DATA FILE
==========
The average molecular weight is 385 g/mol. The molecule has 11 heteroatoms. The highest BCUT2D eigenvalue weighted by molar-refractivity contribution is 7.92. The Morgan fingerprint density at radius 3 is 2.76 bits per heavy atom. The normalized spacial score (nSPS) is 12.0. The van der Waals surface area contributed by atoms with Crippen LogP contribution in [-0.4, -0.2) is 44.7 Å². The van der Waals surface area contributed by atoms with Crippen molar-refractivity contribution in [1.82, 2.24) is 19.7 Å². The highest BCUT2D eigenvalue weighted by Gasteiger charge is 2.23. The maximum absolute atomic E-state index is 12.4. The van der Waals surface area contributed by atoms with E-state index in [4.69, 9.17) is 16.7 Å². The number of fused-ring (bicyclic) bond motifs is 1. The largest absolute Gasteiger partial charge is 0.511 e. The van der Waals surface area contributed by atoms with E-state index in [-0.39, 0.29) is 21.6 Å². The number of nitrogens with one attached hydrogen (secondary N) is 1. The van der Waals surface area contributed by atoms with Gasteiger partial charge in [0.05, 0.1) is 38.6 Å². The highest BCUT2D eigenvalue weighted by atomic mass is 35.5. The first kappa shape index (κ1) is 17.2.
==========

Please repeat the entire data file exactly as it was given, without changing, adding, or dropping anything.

The average molecular weight is 385 g/mol. The molecule has 11 heteroatoms. The highest BCUT2D eigenvalue weighted by molar-refractivity contribution is 7.92. The Morgan fingerprint density at radius 3 is 2.76 bits per heavy atom. The normalized spacial score (nSPS) is 12.0. The van der Waals surface area contributed by atoms with Crippen LogP contribution in [-0.4, -0.2) is 44.7 Å². The van der Waals surface area contributed by atoms with Crippen molar-refractivity contribution in [1.82, 2.24) is 19.7 Å². The highest BCUT2D eigenvalue weighted by Gasteiger charge is 2.23. The maximum absolute atomic E-state index is 12.4. The van der Waals surface area contributed by atoms with E-state index in [4.69, 9.17) is 16.7 Å². The number of fused-ring (bicyclic) bond motifs is 1. The largest absolute Gasteiger partial charge is 0.511 e. The van der Waals surface area contributed by atoms with E-state index in [-0.39, 0.29) is 21.6 Å². The number of nitrogens with one attached hydrogen (secondary N) is 1. The van der Waals surface area contributed by atoms with Gasteiger partial charge in [0.05, 0.1) is 38.6 Å². The highest BCUT2D eigenvalue weighted by atomic mass is 35.5. The first kappa shape index (κ1) is 17.2.